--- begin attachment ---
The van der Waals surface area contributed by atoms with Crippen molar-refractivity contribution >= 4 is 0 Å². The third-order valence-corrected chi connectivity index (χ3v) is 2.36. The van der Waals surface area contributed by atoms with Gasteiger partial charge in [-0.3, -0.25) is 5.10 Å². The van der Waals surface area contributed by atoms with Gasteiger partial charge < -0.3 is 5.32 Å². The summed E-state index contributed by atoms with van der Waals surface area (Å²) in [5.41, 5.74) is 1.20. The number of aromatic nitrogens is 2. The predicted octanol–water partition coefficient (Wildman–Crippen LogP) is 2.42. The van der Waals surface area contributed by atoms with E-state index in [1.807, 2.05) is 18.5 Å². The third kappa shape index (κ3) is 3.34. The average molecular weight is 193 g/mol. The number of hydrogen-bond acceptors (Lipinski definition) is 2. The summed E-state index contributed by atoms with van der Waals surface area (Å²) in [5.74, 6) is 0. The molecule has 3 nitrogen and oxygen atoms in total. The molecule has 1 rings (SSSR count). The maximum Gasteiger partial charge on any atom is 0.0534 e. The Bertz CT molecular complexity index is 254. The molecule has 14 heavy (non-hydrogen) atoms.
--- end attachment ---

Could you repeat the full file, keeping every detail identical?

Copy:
The van der Waals surface area contributed by atoms with Crippen molar-refractivity contribution >= 4 is 0 Å². The third-order valence-corrected chi connectivity index (χ3v) is 2.36. The van der Waals surface area contributed by atoms with Gasteiger partial charge in [-0.3, -0.25) is 5.10 Å². The van der Waals surface area contributed by atoms with Gasteiger partial charge < -0.3 is 5.32 Å². The summed E-state index contributed by atoms with van der Waals surface area (Å²) in [5.41, 5.74) is 1.20. The number of aromatic nitrogens is 2. The predicted octanol–water partition coefficient (Wildman–Crippen LogP) is 2.42. The van der Waals surface area contributed by atoms with E-state index in [1.807, 2.05) is 18.5 Å². The third kappa shape index (κ3) is 3.34. The average molecular weight is 193 g/mol. The number of hydrogen-bond acceptors (Lipinski definition) is 2. The summed E-state index contributed by atoms with van der Waals surface area (Å²) in [5.74, 6) is 0. The molecule has 3 nitrogen and oxygen atoms in total. The molecule has 1 rings (SSSR count). The maximum Gasteiger partial charge on any atom is 0.0534 e. The Bertz CT molecular complexity index is 254. The molecule has 14 heavy (non-hydrogen) atoms.